The Spring End installation is a miniature undertaking, complete in itself, comprising detritus pit, continuous flow settling tanks in duplicate, and auto dose valve to regulate the dosing of the filter. Many costly schemes had been tried from time to time to solve the difficulty of dealing with the Spring End Outfall by experts who failed to see that it could be worked by gravitation.
The whole of the works, with the exception of the Engine House, were carried out by direct labour, without friction or mishap of any kind. The new works were designed on the simplest lines, having due regard to efficiency and economy, and are expected to be capable of meeting all requirements for many years to come.
The Engineering Trade
This tremendous revolution of development would, of course, not have been possible without that wonderful instrument, the rag-grinding machine. It is natural, therefore, that in a district which depends so much on the rag machine there should arise firms which, in addition to the trade of millwrights, make a speciality of manufacturing especial machinery required in the town. The firm of Messrs. J. Halstead & Son, machine-makers, Highfield Works, is one of long-standing, which has paid special attention to the construction of the rag-pulling machine and also to rag-shakers and to the re¬covering of worn-out “swifts” or cylinders. Like ordinary humans, the teeth of rag machines are apt to degenerate with age, and this firm devotes special skill to the re-covering of the swifts with new teeth. They have invented many improvements to the rag machine and the shaker, and make a speciality of cleaning them. It is an interesting fact that at least 75% of the rag machines used in Ossett have been constructed by this and another firm. Machinery for the curling of horsehair, etc., for making mattresses is also made by this firm, which supplies many Glasgow firms with it. Woodworking lathes, circular saws, etc., are also made by a firm in the borough.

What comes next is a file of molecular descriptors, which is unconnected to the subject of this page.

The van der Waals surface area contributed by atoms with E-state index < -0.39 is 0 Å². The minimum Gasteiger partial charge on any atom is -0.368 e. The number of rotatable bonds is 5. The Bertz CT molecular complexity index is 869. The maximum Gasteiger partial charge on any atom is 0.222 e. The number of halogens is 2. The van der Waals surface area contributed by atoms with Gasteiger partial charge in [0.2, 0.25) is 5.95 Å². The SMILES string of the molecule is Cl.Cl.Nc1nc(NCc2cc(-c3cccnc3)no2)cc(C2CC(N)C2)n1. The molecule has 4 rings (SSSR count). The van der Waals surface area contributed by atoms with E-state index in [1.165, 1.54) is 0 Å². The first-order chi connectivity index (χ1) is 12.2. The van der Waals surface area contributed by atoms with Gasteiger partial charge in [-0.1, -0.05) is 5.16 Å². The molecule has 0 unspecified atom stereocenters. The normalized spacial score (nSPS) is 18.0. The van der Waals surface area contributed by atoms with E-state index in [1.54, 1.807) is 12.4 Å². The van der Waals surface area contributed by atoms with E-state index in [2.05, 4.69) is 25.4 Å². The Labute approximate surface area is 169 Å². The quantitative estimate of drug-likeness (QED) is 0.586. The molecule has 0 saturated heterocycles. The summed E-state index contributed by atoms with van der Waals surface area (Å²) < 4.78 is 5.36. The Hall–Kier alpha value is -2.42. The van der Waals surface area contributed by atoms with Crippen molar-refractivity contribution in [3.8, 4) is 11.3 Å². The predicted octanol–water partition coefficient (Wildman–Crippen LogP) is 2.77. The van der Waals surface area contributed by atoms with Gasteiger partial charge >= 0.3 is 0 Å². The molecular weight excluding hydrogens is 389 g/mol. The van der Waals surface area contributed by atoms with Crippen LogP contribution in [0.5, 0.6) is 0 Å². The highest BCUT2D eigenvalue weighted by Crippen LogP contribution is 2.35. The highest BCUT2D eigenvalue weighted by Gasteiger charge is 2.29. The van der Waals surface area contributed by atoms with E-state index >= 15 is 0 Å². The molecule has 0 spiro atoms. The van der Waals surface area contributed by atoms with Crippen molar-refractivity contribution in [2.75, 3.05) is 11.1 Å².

The woollen industry flourishes when it is near a coalfield, and for generations Ossett has been a coal-producing area. There are to-day several pits of importance in the township, viz., Roundwood, Low Laithes (Gawthorpe), Westwood’s Greatfield and Flushdyke pits, and they employ about fifteen hundred men in all. They produce house, gas, and steam-producing coal, and it is said that one of these collieries exports from 60,000 to 70,000 tons of gas and steam-producing coals annually. Ossett factories are supplied from these local pits, which also do a good trade with the gas and electricity works of the district.
An Interesting Ossett Industry - Fireworks
For nearly eighty years the firm of Messrs. M. Riley & Sons, of Wakefield Road, Ossett, have been supplying successive generations of schoolboys with that most delightful of possessions, a stock of capital fireworks, and the firm to-day is reputed to be the third largest and one of the most efficient makers of fireworks in the country. The firm was established by the grandfather of the present proprietors, Mr. Michael Riley, an Ossett man, in 1844, and he was succeeded by his son, Mr. Solomon Riley, who continued the business until his death in 1897, when Mr. Mark Ellis Riley, his brother, who was the organist and choirmaster at Ossett Parish Church, took up the principalship until his death in 1904. The present proprietors, Mr. A. V. S. Riley and Mr. S. B. Riley, have taken up the family business with an energy and enterprise, which have brought the firm right to the forefront.
The firm has been responsible for the pyrotechnic displays in some of the best-known galas in the North of England. Messrs. M. Riley & Sons provided the fireworks displays in the Coronation festivities in the principal Northern towns, and during the peace rejoicings in 1919 the firm was equally prominent. In 1913 and 1914 the firm secured the contract for the seasonal fireworks displays at Bridlington Spa. They have a big reputation for their spectacular displays, which illustrate Niagara Falls and the Taj Mahal, and include many comical devices, which are exceedingly popular with the Northern crowds. Messrs. Riley & Sons are well known throughout the Midlands and the North for their admirable provision for the November trade, which now includes not only the Guy Fawkes’ Festival but also the celebration of Armistice Day. It is scarcely credible, but it is nevertheless true, that they manufacture between 250 and 300 different kinds of fireworks, and their manufactures are popular wherever youth foregathers.
Their war service deserves special mention. From August 1915, to the end of the War they were fully employed by the War Office and the Admiralty, and their special knowledge of explosives was extremely useful. They filled as many as between eight and nine million grenades, made red and green square cartridges to the extent of a quarter of a million, and 100,000 parachute cartridges; they were responsible for 6,000 smoke boxes for the Admiralty, and for three thousand deck flares which were used as smoke screens, especially by merchant and passenger ships. That is a war record to be proud of. Since the Armistice the firm has gone back to the normal pyrotechnic and fireworks trade.